Protecting Our Families From Toxic Chemicals

BY ON January 14, 2014

mother's arm wrapped around her child

Because of a major spill in West Virginia of a chemical used to wash coal, more than 300,000 people were left without water that they could drink, or even use to bathe or clean. And in a surreal twist: no one can tell them a thing about what, exactly, were the risks of the chemical that contaminated the water, 4-mehtylcyclohexane methanol, or MCHM. There is no available safety data.

West Virginia’s Governor says “There’s no excuse for this.” But in fact, chemical manufacturers have a huge excuse: it is legal–even though the American Association of Poison Control Centers says MCHM is harmful if swallowed or inhaled. Tens of thousands of potentially toxic chemicals are legally on the market. As Richard Denison, an expert at EDF on chemical policy reform, points out, the latest spill brings “the failures of TSCA into sharp focus.” TSCA is our main chemical safety law–and it has not been updated since 1976.

MCHM was allowed onto the market with no evidence that it is safe. Worse, 62,000 chemicals were grandfathered by TSCA in the 70s. We have no information–from industry — about what these chemicals are doing to us. We know next to nothing about their carcinogenic effect, their mutagenic effects, their teratogenic effects, leading to congenital malformations, their developmental toxicity. But scientists and researchers are discovering a great deal of disturbing evidence that some of these chemicals — things we breathe as well as ingest every day — are harmful to human health. The “antique tank” that is leaking is owned by Freedom Industries, which has ties to the Koch Brothers — obviously free of regulations. But at Moms Clean Air Force, we believe in freedom from exposure to poisonous chemicals.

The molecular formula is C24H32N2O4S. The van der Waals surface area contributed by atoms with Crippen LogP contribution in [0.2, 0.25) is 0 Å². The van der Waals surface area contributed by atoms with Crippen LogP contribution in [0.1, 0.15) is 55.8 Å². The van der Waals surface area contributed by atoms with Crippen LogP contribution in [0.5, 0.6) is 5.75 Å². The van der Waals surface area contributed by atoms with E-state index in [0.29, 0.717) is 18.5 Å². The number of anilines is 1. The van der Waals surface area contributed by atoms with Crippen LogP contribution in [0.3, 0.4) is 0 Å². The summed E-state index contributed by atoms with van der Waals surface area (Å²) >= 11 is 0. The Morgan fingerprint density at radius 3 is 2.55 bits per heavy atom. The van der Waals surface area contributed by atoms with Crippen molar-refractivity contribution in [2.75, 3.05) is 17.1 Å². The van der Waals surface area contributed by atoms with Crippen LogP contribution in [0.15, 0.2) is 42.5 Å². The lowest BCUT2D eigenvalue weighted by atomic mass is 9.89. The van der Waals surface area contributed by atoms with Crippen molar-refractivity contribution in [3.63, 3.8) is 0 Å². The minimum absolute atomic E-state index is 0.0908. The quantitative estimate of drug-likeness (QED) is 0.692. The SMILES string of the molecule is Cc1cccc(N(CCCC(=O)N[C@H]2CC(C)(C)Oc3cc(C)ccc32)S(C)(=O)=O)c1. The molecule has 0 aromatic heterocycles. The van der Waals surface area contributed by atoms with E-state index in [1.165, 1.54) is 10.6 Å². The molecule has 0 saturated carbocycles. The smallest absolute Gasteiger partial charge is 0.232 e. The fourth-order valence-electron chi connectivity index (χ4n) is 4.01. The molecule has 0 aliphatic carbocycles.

Please tell Congress to get back to work. Give us the strongest possible protection against toxic chemicals and safeguard the health of the most vulnerable among us, our children.

URGE YOUR SENATOR TO STRENGTHEN THE CHEMICAL SAFETY IMPROVEMENT ACT

TOPICS: Toxics